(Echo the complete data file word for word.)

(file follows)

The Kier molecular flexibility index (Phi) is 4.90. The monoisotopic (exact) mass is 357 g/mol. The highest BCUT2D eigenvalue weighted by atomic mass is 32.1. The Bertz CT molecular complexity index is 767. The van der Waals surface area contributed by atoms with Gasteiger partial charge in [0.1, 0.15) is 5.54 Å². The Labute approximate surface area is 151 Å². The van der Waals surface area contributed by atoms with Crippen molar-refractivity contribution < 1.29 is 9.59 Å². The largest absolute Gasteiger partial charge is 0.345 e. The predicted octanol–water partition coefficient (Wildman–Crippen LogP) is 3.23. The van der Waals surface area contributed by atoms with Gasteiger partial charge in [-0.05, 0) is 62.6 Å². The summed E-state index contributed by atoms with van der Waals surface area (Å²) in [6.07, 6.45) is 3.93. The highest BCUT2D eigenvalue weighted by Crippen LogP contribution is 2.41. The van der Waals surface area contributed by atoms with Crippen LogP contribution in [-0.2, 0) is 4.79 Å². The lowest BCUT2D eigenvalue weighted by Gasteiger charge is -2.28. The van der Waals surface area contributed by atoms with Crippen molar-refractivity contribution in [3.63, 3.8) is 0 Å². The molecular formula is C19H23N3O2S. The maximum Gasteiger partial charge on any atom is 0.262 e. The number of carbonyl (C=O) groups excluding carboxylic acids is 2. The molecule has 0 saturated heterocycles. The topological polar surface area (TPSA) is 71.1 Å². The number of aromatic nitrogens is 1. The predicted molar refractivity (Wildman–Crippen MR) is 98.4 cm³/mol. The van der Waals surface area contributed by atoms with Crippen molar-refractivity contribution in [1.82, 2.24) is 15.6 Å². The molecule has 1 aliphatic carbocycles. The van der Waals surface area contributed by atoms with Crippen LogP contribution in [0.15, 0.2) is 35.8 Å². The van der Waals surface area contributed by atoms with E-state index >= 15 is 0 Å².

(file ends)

The Kier molecular flexibility index (Phi) is 4.90. The monoisotopic (exact) mass is 357 g/mol. The highest BCUT2D eigenvalue weighted by atomic mass is 32.1. The Bertz CT molecular complexity index is 767. The van der Waals surface area contributed by atoms with Gasteiger partial charge in [0.1, 0.15) is 5.54 Å². The Labute approximate surface area is 151 Å². The van der Waals surface area contributed by atoms with Crippen molar-refractivity contribution < 1.29 is 9.59 Å². The largest absolute Gasteiger partial charge is 0.345 e. The predicted octanol–water partition coefficient (Wildman–Crippen LogP) is 3.23. The van der Waals surface area contributed by atoms with Gasteiger partial charge in [-0.05, 0) is 62.6 Å². The summed E-state index contributed by atoms with van der Waals surface area (Å²) in [6.07, 6.45) is 3.93. The highest BCUT2D eigenvalue weighted by Crippen LogP contribution is 2.41. The van der Waals surface area contributed by atoms with Crippen LogP contribution in [-0.2, 0) is 4.79 Å². The lowest BCUT2D eigenvalue weighted by Gasteiger charge is -2.28. The van der Waals surface area contributed by atoms with Crippen molar-refractivity contribution in [3.63, 3.8) is 0 Å². The molecular formula is C19H23N3O2S. The maximum Gasteiger partial charge on any atom is 0.262 e. The number of carbonyl (C=O) groups excluding carboxylic acids is 2. The molecule has 0 saturated heterocycles. The topological polar surface area (TPSA) is 71.1 Å². The number of aromatic nitrogens is 1. The predicted molar refractivity (Wildman–Crippen MR) is 98.4 cm³/mol. The van der Waals surface area contributed by atoms with Crippen molar-refractivity contribution in [1.82, 2.24) is 15.6 Å². The molecule has 1 aliphatic carbocycles. The van der Waals surface area contributed by atoms with Crippen LogP contribution in [0.15, 0.2) is 35.8 Å². The van der Waals surface area contributed by atoms with E-state index >= 15 is 0 Å².